- They Can Cause Some Irritation – When you first try retinol, it dries the F out of your face. You literally start looking like a lizard with rosacea because the chemical is so potent. However, over time, your skin gets used to it and your skin starts to get softer. Retirement can also cause some irritation. I remember when I first signed up for my 401k through my job and had absolutely no idea what was going on. There were so many options, and I had no clue how to think about asset allocation. Irritated was honestly an understatement. That being said, if we can ravage our skin for beauty, we can certainly take some time thinking and investing for our future. I’ll explain more below how to think about retirement investing.
- It Takes Time – When I first overhauled my skincare routine, I expected to see changes overnight (although my doctor told me it would take months). While I was annoyed my face wasn’t getting snatched immediately, I stuck to the plan, used the retinol everyday and now feel like there has been some major improvement. Retirement can feel the same. You’ll start by investing a fixed amount and feel like you’re not making a dent. But trust me, after 5 years of investing in that puppy, you’re going to look at your account and be shocked by how much it can grow in even just a few years.
How Should I Invest for Retirement?
I’ve been getting this question a lot lately, so before I dive in, I want to explain some of the different types of retirement vehicles that exist. Before putting a dollar into any of these accounts, you have to know the difference. I know you’ve spent hours looking at facial product labels, so let’s spend some time looking at retirement labels.
Traditional 401k – This is a retirement plan sponsored by your employer. Funding comes directly off your paycheck and can be matched by your employer.
- Max yearly contribution: $19,500
- Tax Benefits: Contributions are made pre-tax. That means, you don’t pay income taxes on your contributions until you withdraw them. So, say you make 80k per year, but you contribute 6k/year to your Traditional 401k, your income tax would be charged for 74k.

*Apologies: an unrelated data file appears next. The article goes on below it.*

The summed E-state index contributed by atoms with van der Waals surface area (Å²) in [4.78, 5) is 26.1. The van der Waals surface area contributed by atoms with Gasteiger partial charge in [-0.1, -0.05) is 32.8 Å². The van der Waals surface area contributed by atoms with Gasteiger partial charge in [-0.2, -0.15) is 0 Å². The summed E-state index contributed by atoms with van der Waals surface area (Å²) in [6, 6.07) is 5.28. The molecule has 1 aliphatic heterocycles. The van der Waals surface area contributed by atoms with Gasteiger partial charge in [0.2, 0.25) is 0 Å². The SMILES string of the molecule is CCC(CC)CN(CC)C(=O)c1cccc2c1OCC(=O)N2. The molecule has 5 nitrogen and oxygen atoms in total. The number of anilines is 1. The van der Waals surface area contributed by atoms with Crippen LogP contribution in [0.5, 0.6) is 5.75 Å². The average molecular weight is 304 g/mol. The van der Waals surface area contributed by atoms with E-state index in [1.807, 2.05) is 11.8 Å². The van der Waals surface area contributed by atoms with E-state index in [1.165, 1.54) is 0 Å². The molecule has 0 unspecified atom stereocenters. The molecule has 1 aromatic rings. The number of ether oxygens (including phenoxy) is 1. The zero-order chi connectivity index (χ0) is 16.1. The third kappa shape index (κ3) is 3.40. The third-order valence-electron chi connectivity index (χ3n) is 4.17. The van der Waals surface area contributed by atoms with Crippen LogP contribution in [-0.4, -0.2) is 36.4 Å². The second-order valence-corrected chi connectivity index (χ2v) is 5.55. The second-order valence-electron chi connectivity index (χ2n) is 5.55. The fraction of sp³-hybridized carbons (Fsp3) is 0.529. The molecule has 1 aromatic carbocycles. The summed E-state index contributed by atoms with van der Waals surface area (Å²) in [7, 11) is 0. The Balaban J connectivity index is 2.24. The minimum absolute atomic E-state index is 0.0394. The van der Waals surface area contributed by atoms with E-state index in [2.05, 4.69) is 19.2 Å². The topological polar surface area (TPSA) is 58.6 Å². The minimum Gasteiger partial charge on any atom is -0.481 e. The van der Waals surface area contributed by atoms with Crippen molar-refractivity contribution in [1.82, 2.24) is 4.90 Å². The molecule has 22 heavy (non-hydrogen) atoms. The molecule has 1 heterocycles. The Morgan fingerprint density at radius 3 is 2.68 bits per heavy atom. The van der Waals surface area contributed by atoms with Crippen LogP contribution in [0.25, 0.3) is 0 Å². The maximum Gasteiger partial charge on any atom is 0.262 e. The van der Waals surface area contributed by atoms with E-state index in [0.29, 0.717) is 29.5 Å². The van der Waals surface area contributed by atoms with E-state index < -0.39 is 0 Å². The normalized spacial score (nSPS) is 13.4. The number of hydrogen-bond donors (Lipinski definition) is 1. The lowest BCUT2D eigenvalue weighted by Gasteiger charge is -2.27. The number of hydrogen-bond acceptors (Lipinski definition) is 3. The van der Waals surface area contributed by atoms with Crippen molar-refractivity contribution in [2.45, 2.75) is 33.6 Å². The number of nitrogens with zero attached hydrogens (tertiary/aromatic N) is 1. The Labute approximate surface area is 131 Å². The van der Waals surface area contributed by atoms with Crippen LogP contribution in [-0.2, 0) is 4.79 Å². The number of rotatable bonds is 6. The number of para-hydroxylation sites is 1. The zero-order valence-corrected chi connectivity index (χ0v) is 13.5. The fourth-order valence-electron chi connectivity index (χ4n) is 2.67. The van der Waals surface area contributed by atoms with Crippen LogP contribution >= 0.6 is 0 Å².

- Why Choose It: You believe you are taxed more now than you will be during retirement. Wonder why your parents are moving to Florida before they turn 65? Well, this is why. Your company may also match your contributions up to a certain amount, so when thinking about how much to contribute, consider at least reaching the employee match!
Roth 401k – This is a retirement plan sponsored by your employer. Funding comes directly off your paycheck and can be matched by your employer.
- Max yearly contribution: $19,500
- Tax Benefits: Contributions are made after-tax. That means you pay income tax today and you are not charged tax on your withdrawals.
- Why Choose It: You want to pay taxes today and believe you may be in a higher income bracket during retirement and you want to reap the rewards of tax free growth. Your company may also match your contributions up to a certain amount, so when thinking about how much to contribute, consider at least reaching the employee match!
Traditional IRA – A traditional IRA is a way to save for retirement that gives you tax advantages.
- Max yearly contribution: $6,000 & $7,000 if you’re age 50 or older
- Tax Benefits: Your contribution to a traditional IRA reduces your taxable income by that amount. So, say you make 80k per year, but you contribute 6k/year to your Traditional IRA, you would only be taxed on 74k of your income.